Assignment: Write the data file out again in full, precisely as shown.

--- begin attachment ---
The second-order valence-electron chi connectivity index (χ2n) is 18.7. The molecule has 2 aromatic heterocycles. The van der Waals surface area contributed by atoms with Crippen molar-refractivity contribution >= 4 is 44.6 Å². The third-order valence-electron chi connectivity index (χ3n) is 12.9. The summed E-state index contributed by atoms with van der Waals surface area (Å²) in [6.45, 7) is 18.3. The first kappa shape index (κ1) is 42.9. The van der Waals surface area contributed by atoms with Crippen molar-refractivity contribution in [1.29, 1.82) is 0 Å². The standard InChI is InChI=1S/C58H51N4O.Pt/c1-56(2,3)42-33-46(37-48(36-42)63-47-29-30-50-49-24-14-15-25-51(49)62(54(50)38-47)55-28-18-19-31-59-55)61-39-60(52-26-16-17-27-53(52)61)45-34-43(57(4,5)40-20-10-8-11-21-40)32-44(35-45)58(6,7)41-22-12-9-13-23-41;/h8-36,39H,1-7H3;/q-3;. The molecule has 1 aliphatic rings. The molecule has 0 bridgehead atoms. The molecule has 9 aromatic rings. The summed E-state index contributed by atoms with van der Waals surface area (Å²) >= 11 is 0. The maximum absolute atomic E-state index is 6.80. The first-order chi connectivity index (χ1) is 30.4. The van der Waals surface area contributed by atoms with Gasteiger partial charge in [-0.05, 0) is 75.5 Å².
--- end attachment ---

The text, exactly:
The second-order valence-electron chi connectivity index (χ2n) is 18.7. The molecule has 2 aromatic heterocycles. The van der Waals surface area contributed by atoms with Crippen molar-refractivity contribution >= 4 is 44.6 Å². The third-order valence-electron chi connectivity index (χ3n) is 12.9. The summed E-state index contributed by atoms with van der Waals surface area (Å²) in [6.45, 7) is 18.3. The first kappa shape index (κ1) is 42.9. The van der Waals surface area contributed by atoms with Crippen molar-refractivity contribution in [1.29, 1.82) is 0 Å². The standard InChI is InChI=1S/C58H51N4O.Pt/c1-56(2,3)42-33-46(37-48(36-42)63-47-29-30-50-49-24-14-15-25-51(49)62(54(50)38-47)55-28-18-19-31-59-55)61-39-60(52-26-16-17-27-53(52)61)45-34-43(57(4,5)40-20-10-8-11-21-40)32-44(35-45)58(6,7)41-22-12-9-13-23-41;/h8-36,39H,1-7H3;/q-3;. The molecule has 1 aliphatic rings. The molecule has 0 bridgehead atoms. The molecule has 9 aromatic rings. The summed E-state index contributed by atoms with van der Waals surface area (Å²) >= 11 is 0. The maximum absolute atomic E-state index is 6.80. The first-order chi connectivity index (χ1) is 30.4. The van der Waals surface area contributed by atoms with Gasteiger partial charge in [-0.05, 0) is 75.5 Å².